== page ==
The Country House

  • Our critic's rating:
    Date:
    October 1, 2014

    This is a harmless piece of fluff that is beautifully executed, but won’t stick to your ribs. Donald Margulies has created a Chekov-light tale about a family of theatre folk who reunite in Williamstown, Massachusetts (home of the Williamstown Theatre Festival, where some of these actors actually have performed). It is the one year anniversary of the death of Kathy Patterson, the daughter of Anna (Blythe Danner). Anna is returning to Williamstown to appear in Mrs. Warren’s Profession. She is a mashup of emotions. Still grieving for her daughter, excited to be working again, and stirred up in the romance department.

    The subject of her wandering eye is Michael Astor (Daniel Sunjata), who is returning to Williamstown while on a break from his successful and mindless television show (again art imitates life). Astor is temporarily without a place to stay as his apartment was infested with bedbugs – and Anna has invited him to lay his head under her roof, so to speak. Also on the lineup is Anna’s granddaughter (Kathy’s daughter) Susie (Sarah Steele), a very smart and insightful person on summer college break. Next up is Walter (David Rasche) a successful B-movie director, and his fiancée Nell (Kate Jennings Grant) who is an unemployed actor. Uncle Elliot (Eric Lange) – son of Anna and brother to Kathy – is the final ingredient in the mix. He is also a thespian, and failing well at his craft.

    Once everyone arrives, the boat sets sail. It soon becomes evident that there is no captain and no plotted course. These people drift in and out of each other’s spheres of reference much as if this were an honest to God farce. Which it isn’t quite. Neither is it a drama. It is both.

    Plot questions turn up quickly. The fact that Walter has brought his fiancée to the summer place is never explained. That she is his fiancée is not known to anyone until after they arrive, so why would a family gathering for a one-year anniversary of someone’s death include a new love belonging to the widower. Beats me.

    But this is no ordinary fiancée. Turns out that Nell (whose looks are lovely but who is given the burden of being referred to over and over and over again as beautiful) is the focus of Elliot’s 11 year obsession. They were in Louisville in February – like sole survivors of a nuclear winter. Clung to one another for dear life.

    They did everything but sleep together, and Elliot has never gotten over it.

    Nell, however, never felt the same way and has now moved on. But she, like the other two women in the house, cannot help but notice Mr. Astor, who notices her back, but it never quite achieves lift off.

    Astor is a man torn by success – which is seriously annoying. He can and does have any woman he wants, but they lack substance. The beautiful Nell may offer a chance off that treadmill?

    As the motivating catastrophe Elliot brings in his first play and asks his family to do a reading. Seriously. We never see the reading, but we do witness the final stage directions that leave the man character dying in a burning house. The play is so clearly dreadful that when Elliot finally demands feedback from his brother-in-law, you know it will turn into a train wreck. And it does.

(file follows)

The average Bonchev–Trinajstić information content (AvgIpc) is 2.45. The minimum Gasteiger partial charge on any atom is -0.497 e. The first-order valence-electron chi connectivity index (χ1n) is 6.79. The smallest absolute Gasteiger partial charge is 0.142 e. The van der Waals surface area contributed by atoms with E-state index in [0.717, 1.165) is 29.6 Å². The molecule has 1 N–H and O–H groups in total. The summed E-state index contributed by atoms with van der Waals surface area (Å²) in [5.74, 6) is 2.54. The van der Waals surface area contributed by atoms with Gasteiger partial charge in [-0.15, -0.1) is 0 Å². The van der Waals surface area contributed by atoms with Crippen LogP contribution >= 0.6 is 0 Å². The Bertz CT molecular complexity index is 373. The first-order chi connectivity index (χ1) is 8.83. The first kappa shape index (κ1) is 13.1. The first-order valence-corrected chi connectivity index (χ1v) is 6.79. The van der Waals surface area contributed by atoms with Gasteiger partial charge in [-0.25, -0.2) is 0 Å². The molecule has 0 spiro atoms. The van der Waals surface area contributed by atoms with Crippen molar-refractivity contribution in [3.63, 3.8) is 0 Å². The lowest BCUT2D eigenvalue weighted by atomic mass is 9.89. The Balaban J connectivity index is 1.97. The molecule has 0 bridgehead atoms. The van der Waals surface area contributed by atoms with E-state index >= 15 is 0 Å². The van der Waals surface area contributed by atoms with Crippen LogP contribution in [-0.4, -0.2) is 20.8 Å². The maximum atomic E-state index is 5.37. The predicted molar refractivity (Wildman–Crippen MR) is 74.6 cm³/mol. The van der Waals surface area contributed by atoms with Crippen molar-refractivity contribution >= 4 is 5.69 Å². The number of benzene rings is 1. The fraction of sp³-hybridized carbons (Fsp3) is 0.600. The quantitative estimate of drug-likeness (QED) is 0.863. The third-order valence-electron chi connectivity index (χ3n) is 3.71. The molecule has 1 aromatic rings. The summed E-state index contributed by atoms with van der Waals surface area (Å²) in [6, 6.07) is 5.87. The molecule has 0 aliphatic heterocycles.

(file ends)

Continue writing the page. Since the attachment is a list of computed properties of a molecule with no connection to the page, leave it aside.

The boat finally comes back to shore and most everyone staggers off the boat wet and tired but determined. There is some extraordinary dialogue delivered superbly. Margulies knows how to get these people to talk to one another. The observations on life and theatre’s place in it sting like a bee. And Eric Lange delivers the best lines in the show with precision and style.

    The evening is not without its moments. Still, there is no center to this gathering. Anna may be the head of the house, but hers is not the story pulling this journey along. No one's story does. This play is too much like real life. People related by blood and marriage come together and do their best to survive. Then they leave.

    As did I.

    (Tulis McCall)

    "The most satisfying and exasperating aspect of “The Country House” is Ms. Danner’s performance. Because this actress is so good at playing an actress, she makes us long for another, deeper play that would allow her fuller range. As it is, Ms. Danner still commits fully to every trait, both magnetic and repellent, that Anna is meant to embody."
    Ben Brantley for New York Times

    "This clichéd, but ultimately harmless, comedy-drama directed by Daniel Sullivan, is an old-fashioned, by-the-numbers affair."
    Joe Dziemianowicz for New York Daily News

    "Under the direction of the prolific Daniel Sullivan, classy and subdued as usual, the show trots along at a solid clip, dotted with the expected bon mots (Elliot’s such a pain that he’s “on everyone’s life-is-too-short list”), episodes of painful truth-telling, arguments and fights. Add a typically luxurious set by John Lee Beatty and you’ve got yourself a pleasant evening out."
    Elisabeth Vincentelli for New York Post

    "The best part of the evening, besides Danner's breezy performance, is the show-biz banter tossed around in the first act."
    Robert Feldberg for The Record

    "A pleasantly written and performed, if rather pointless, new Broadway comedy-drama, “The Country House” is best enjoyed by people who really know their Chekhov."
    Michael Sommers for Newsroom Jersey

    "While it may be churlish to complain about a play that amuses and entertains with such efficiency, The Country House is disappointingly toothless, even bland."
    David Rooney for The Hollywood Reporter

    "The scribe gets a big hug from Daniel Sullivan’s buttery direction, which slathers a golden gloss over the plot holes and character cracks in his pleasant but hardly earth-moving play."
    Marilyn Stasio for Variety

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